Fact Check: Ad NOT Realistic In Claiming Jewelry, Including Copper Bracelet, Relieves Gout

Fact Check

  • by: Kaiyah Clarke
Fact Check: Ad NOT Realistic In Claiming Jewelry, Including Copper Bracelet, Relieves Gout Placebo Effect

Is an online video advertisement realistic in showing people having inflammation reduced due to wearing a piece of jewelry? No, that's not true: Clinical studies that included multiple forms of arthritis, done by credible clinics and medical doctors, have debunked this claim.

The McGill University Office for Science and Society director, seen in one of the edited clips in this post, is a chemistry professor -- not a medical doctor. In his own video, from which the edited clip is taken, he dispels the myth that a copper bracelet can heal pain, as it only offers a placebo effect.

The claim appeared in a video with a Facebook post on September 28, 2022. The caption began:

Menheal™ Pure Copper MagneticTherapy Bracelet
Relief gout naturally with Menheal™ Pure Copper Bracelet...

This is what the post looked like on Facebook at the time of writing:

Magnetic Therapy Image .png

(Image source: Facebook screenshot taken on Tue Oct 11 18:52:23 2022 UTC)

Gout is defined as a complex form of arthritis that can affect anyone and typically affects the big toe. The only treatments are medications such as nonsteroidal anti-inflammatory drugs or medications that help limit the amount of uric acid the body makes.

Lead Stories reached out to Stewart Richmond, a medical writing services manager at North American Science Associates with a doctorate in health science and clinical trials. He responded in an October 11, 2022, email saying that there is no medical evidence to substantiate the claim:

There is certainly nothing to suggest that wearing copper bracelets is harmful, provided users do not rely on them instead of following legitimate medical advice. Claims that they have any medical benefits are highly dubious however. There is no credible scientific rationale or medical evidence to indicate that they alleviate gout, or relieve it's symptoms.

He was also quoted in an Arthritis Foundation article titled, "Magnets, Copper Don't Ease Arthritis Pain."

One clip in the video at 0:21 includes one sentence from Joe Schwarcz, Ph.D., a chemistry professor and director of the McGill University Office for Science and Society. The clip has him saying: "Copper dissolve in the skin, get into your bloodstream and kind of rejuvenate the enzymes that take care of pain."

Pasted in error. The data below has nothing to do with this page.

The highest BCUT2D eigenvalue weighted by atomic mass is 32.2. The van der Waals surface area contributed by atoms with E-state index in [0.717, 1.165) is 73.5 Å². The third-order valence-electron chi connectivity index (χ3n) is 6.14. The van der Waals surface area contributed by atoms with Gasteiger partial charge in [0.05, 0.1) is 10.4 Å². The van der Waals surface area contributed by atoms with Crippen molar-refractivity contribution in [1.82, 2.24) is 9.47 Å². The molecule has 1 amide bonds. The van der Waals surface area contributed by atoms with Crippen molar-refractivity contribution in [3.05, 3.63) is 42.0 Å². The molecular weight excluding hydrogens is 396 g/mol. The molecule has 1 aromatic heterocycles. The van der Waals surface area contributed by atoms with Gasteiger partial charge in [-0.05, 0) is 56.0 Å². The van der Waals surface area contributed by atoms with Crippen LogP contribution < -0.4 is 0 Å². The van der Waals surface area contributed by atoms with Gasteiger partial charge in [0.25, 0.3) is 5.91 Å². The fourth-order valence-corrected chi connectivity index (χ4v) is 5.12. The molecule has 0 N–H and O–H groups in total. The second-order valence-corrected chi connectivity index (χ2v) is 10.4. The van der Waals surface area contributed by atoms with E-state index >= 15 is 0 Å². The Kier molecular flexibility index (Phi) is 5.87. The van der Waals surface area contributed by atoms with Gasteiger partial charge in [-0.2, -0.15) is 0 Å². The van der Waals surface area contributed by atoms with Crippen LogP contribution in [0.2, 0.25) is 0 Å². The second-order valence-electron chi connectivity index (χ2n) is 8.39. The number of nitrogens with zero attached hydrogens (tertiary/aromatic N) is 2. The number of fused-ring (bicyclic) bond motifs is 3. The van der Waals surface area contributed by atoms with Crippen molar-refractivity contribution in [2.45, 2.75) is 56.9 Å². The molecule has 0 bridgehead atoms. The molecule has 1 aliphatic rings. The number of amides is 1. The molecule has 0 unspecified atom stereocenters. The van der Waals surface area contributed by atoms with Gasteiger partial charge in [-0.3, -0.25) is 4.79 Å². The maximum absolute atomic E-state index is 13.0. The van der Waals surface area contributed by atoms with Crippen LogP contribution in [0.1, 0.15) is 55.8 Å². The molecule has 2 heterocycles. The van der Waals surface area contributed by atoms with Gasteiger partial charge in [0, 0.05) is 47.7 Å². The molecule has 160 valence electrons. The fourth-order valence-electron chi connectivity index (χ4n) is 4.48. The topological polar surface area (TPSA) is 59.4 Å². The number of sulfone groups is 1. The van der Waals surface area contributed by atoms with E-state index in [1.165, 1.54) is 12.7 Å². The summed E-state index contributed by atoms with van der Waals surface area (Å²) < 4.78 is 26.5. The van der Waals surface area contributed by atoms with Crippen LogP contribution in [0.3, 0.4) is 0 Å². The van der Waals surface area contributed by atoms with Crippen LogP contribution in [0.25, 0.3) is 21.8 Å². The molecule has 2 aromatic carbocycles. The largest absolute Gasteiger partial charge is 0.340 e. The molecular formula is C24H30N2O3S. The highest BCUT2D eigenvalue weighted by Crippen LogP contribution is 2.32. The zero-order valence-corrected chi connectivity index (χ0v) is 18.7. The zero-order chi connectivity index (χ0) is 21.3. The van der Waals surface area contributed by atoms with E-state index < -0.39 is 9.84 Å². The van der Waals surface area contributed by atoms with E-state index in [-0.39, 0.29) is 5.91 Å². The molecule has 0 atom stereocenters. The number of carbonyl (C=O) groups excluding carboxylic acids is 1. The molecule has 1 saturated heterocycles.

Schwarcz's clip comes from an August 18, 2017, YouTube video titled, "Dr. Joe Schwarcz: The properties of copper," that debunks the claim that a copper bracelet can heal pain because, Schwarcz says in his own video, it offers only a placebo effect. What Schwarcz says in full in his video is: "The supposed therapeutic effect of copper -- you may have heard stories about how wearing a copper bracelet is beneficial if you have aches or pains. Why? Because ... according to the theory, tiny amounts of copper dissolve in the skin, get into your bloodstream and kind of rejuvenate the enzymes that take care of pain. There is really no scientific validity to that." Schwarcz goes on in his video to discuss the placebo effect, closing with, "I think if anyone is feeling better because of that copper bracelet, I think they're just experience the placebo effect. That's an important effect, though."

Dr. Margaret Tsai, a rheumatologist, stated in a July 2, 2018, article that two British studies involving two types of arthritis "found that magnetic wrist strips and copper bracelets worked no better than dummy devices," or placebos.

A February 8, 2018, Skeptical Inquirer article titled, "Copper Bracelets and Moscow Mules: Will Copper Heal You or Kill You?" by Dr. Harriet Hall, a retired family physician who writes about pseudoscience and questionable medical practices, concluded:

There is no good evidence that copper bracelets reduce pain or inflammation; in fact, there is fairly good evidence that they have no clinical effects. Any perceived improvement is due to the placebo effect, not the copper.

This claim is similar to a recent fact check Lead Stories published concerning a magnetic bracelet aiding weight loss. That story can be found here.

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  Kaiyah Clarke

Kaiyah Clarke is a fact-checker at Lead Stories. She is a graduate of Florida A&M University with a B.S. in Broadcast Journalism and is currently pursuing an M.S. in Journalism. When she is not fact-checking or researching counter-narratives in society, she is often found reading a book on the New York Times Bestseller List.

Read more about or contact Kaiyah Clarke

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